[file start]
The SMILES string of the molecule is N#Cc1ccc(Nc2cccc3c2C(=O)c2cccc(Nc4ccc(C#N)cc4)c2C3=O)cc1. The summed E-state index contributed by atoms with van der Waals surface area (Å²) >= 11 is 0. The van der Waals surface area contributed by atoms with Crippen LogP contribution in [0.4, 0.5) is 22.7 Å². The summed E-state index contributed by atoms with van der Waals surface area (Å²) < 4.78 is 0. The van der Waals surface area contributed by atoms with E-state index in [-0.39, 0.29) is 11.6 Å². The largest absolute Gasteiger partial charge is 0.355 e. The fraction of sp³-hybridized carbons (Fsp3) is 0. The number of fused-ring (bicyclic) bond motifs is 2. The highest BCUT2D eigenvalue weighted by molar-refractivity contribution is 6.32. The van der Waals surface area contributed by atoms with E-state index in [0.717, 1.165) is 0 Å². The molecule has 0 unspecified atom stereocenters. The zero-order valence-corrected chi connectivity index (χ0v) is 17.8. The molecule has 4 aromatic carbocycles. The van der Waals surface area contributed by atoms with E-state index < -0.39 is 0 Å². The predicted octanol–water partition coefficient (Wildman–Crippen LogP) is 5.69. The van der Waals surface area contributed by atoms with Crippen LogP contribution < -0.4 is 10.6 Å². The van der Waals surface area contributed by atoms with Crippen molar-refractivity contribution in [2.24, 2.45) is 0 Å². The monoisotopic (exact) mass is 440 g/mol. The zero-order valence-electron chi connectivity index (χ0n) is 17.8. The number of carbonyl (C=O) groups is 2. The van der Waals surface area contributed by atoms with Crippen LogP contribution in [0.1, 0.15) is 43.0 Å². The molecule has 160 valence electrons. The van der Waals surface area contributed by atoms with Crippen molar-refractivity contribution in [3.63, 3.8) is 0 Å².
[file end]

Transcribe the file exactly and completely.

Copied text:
The SMILES string of the molecule is N#Cc1ccc(Nc2cccc3c2C(=O)c2cccc(Nc4ccc(C#N)cc4)c2C3=O)cc1. The summed E-state index contributed by atoms with van der Waals surface area (Å²) >= 11 is 0. The van der Waals surface area contributed by atoms with Crippen LogP contribution in [0.4, 0.5) is 22.7 Å². The summed E-state index contributed by atoms with van der Waals surface area (Å²) < 4.78 is 0. The van der Waals surface area contributed by atoms with E-state index in [-0.39, 0.29) is 11.6 Å². The largest absolute Gasteiger partial charge is 0.355 e. The fraction of sp³-hybridized carbons (Fsp3) is 0. The number of fused-ring (bicyclic) bond motifs is 2. The highest BCUT2D eigenvalue weighted by molar-refractivity contribution is 6.32. The van der Waals surface area contributed by atoms with E-state index in [0.717, 1.165) is 0 Å². The molecule has 0 unspecified atom stereocenters. The zero-order valence-corrected chi connectivity index (χ0v) is 17.8. The molecule has 4 aromatic carbocycles. The van der Waals surface area contributed by atoms with E-state index < -0.39 is 0 Å². The predicted octanol–water partition coefficient (Wildman–Crippen LogP) is 5.69. The van der Waals surface area contributed by atoms with Crippen LogP contribution < -0.4 is 10.6 Å². The van der Waals surface area contributed by atoms with Crippen molar-refractivity contribution in [2.24, 2.45) is 0 Å². The monoisotopic (exact) mass is 440 g/mol. The zero-order valence-electron chi connectivity index (χ0n) is 17.8. The number of carbonyl (C=O) groups is 2. The van der Waals surface area contributed by atoms with Crippen LogP contribution in [0.1, 0.15) is 43.0 Å². The molecule has 160 valence electrons. The van der Waals surface area contributed by atoms with Crippen molar-refractivity contribution in [3.63, 3.8) is 0 Å².